China’s drinking habits are bringing cheer to the world’s winemakers – as evidenced by the big turnout at the Hong Kong International Wine and Spirits Fair.
One thousand exhibitors from over 40 countries were there, eager to tap into China’s rapidly growing wine market. By 2016 the country is set to be the largest wine consumer in the world.
Patrick Festl, Business Development Manager with Hong Kong-based Schmidt Vinothek, isn’t sure how it will grow, but knows it will: “For which market segment I think it might be a bit too early to say at this stage, but the market is definitely growing. Wine is becoming more accessible to a larger amount of people. And I mean, just purely a numbers game, we’ve 1.3 billion people up there. And they like wine.”
China’s domestic production has increased fourfold in the last decade to meet demand, but the imported market in China has long been dominated by France with close to half the bottles sold in the first half of this year (46.7 percent), followed by Australia (12.7 percent) and with Spain also making a strong showing (11.3 percent).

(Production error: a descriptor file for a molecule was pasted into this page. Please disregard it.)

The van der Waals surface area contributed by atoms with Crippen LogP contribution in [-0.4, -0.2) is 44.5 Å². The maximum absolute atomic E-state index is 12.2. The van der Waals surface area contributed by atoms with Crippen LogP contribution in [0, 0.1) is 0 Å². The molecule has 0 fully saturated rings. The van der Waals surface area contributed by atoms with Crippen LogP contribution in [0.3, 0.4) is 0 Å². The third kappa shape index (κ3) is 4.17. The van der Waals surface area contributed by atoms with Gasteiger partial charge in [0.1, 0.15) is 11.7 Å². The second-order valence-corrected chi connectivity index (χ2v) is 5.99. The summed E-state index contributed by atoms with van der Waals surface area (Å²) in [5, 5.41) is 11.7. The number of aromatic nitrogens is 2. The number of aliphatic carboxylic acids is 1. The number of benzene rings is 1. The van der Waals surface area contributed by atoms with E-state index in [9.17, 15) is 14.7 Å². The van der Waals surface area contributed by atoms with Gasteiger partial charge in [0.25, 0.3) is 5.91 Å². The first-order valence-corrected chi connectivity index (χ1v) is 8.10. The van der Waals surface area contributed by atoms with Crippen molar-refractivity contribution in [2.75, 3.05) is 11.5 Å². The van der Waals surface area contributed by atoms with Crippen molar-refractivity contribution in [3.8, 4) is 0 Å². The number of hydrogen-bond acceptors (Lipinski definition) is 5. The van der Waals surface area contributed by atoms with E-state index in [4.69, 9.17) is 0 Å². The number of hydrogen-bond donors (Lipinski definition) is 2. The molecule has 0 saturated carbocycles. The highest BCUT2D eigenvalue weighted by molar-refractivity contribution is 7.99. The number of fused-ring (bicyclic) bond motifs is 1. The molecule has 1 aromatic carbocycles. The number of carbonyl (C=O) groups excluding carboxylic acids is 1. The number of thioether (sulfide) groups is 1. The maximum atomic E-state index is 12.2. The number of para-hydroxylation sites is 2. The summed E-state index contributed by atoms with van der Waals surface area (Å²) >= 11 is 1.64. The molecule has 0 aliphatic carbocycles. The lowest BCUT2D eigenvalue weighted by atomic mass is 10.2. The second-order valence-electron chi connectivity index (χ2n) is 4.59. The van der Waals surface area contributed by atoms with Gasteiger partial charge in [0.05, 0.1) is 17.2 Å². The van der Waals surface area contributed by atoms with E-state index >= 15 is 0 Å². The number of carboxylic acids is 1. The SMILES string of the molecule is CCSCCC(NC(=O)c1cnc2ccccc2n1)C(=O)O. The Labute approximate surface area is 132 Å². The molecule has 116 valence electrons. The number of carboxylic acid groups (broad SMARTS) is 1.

Chinese government figures show Spain enjoyed the biggest year on year rise in the first half of 2013 – up 40.3 percent.
Jose Maria Nieves, Export Director for the Spanish winemakers Bodegas Julian Chivite, ascribed that to developing palates: “People buy the French wines by image, but little by little, the consumer is learning. They start to have more knowledge about wines and they realise that Spanish wines have very good quality, also very good price.”
Chinese wine consumption has doubled twice in the last five years and, as everywhere in the world, the rich drink more wine and the Chinese are getting richer – which is why winemakers are eager to tap into the Asian market.
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